I can see where the Assaults would be fine in Colorado where you're using them for speed modulation, but when you are relying on them to actually stop you in multiple, critical situations, not so much. I'm not concerned about the wheels melting, just maintaining control during heavy braking situations.
ha, let's talk about trying to stop on those on aluminum rims! the first time i saw one of these (tweed @ 9W), i chickened out and walked down...
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Old 04-28-10, 07:54 AM
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Originally Posted by leooooo
Admit tingly, I've only used Swiss Stop RacePro Yellow, but have no complaints so far.

I see you are located in NYC, Sids have them in stock for 50 bucks.

There's a better way to go...
Originally Posted by Psimet2001
Swiss Stop Yellow pads. I know this guy who sells them too.
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Old 04-28-10, 08:01 AM
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For carbon rims you need to use the pads recommended by the rim maker. Reynolds for example recommends only SwissStop yellow and KoolStop carbon pads. Using other pads may void your warranty.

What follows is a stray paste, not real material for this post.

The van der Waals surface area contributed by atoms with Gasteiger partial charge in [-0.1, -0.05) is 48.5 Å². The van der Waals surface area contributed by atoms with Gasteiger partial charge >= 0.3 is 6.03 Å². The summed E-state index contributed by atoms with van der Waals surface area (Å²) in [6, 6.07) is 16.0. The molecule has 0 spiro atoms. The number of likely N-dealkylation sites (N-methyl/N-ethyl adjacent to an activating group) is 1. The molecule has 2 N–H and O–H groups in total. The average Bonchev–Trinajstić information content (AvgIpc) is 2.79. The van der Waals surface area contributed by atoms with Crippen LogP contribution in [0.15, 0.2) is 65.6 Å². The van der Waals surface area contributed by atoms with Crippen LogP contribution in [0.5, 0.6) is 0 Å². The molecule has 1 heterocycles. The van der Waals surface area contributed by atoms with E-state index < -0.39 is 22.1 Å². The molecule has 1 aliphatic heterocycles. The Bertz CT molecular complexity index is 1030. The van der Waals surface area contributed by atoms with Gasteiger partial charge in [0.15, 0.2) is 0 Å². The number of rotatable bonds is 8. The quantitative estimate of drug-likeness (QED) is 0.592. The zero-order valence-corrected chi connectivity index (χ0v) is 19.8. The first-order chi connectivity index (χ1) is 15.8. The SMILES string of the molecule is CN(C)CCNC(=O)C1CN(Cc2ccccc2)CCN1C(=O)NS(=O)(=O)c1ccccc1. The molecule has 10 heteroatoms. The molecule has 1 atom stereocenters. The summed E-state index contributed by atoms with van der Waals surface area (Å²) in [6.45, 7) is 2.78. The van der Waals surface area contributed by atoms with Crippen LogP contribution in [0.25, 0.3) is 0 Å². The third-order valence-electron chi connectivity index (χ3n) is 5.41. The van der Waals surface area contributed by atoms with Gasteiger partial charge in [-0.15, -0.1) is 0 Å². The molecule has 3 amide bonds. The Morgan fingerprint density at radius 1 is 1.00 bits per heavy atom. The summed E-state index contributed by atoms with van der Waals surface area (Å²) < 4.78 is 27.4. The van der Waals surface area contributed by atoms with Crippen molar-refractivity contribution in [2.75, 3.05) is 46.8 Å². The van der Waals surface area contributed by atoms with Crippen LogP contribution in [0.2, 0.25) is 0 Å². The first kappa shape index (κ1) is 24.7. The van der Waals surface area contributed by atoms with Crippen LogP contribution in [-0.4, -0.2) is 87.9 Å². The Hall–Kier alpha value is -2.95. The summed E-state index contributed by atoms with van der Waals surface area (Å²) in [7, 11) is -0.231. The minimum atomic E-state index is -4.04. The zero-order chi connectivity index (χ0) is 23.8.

My experience with Reynolds rims braking has not been that great. The cheaper Kool stops squealed like a dump truck and started chunking (coming apart) after only a few miles. Totally unuseable. SwissStop yellows work acceptably but start squealling after a couple day's (long) rides. All carbon clinchers overheat easily. I have had a tire come off the rim on a steep and very twisty descent. I won't use the carbon wheels on rides/races with that kind of descending.

OTOH, a friend and Trek shop owner has been using the same set of Bontrager carbon wheels for years. His first set of brake pads (the recommended cork ones) lasted 17k miles.

If you're not racing the all carbon rims are more hassle than they are worth.
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Old 04-28-10, 08:21 AM
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I've been riding my Reynolds DV46C's for almost two years now (using the Reynolds pads.) The braking is not as good as an aluminum rim, but it's definitely good enough. Lots of steep hills on my rides in Tucson, and plenty here in the Denver area, too.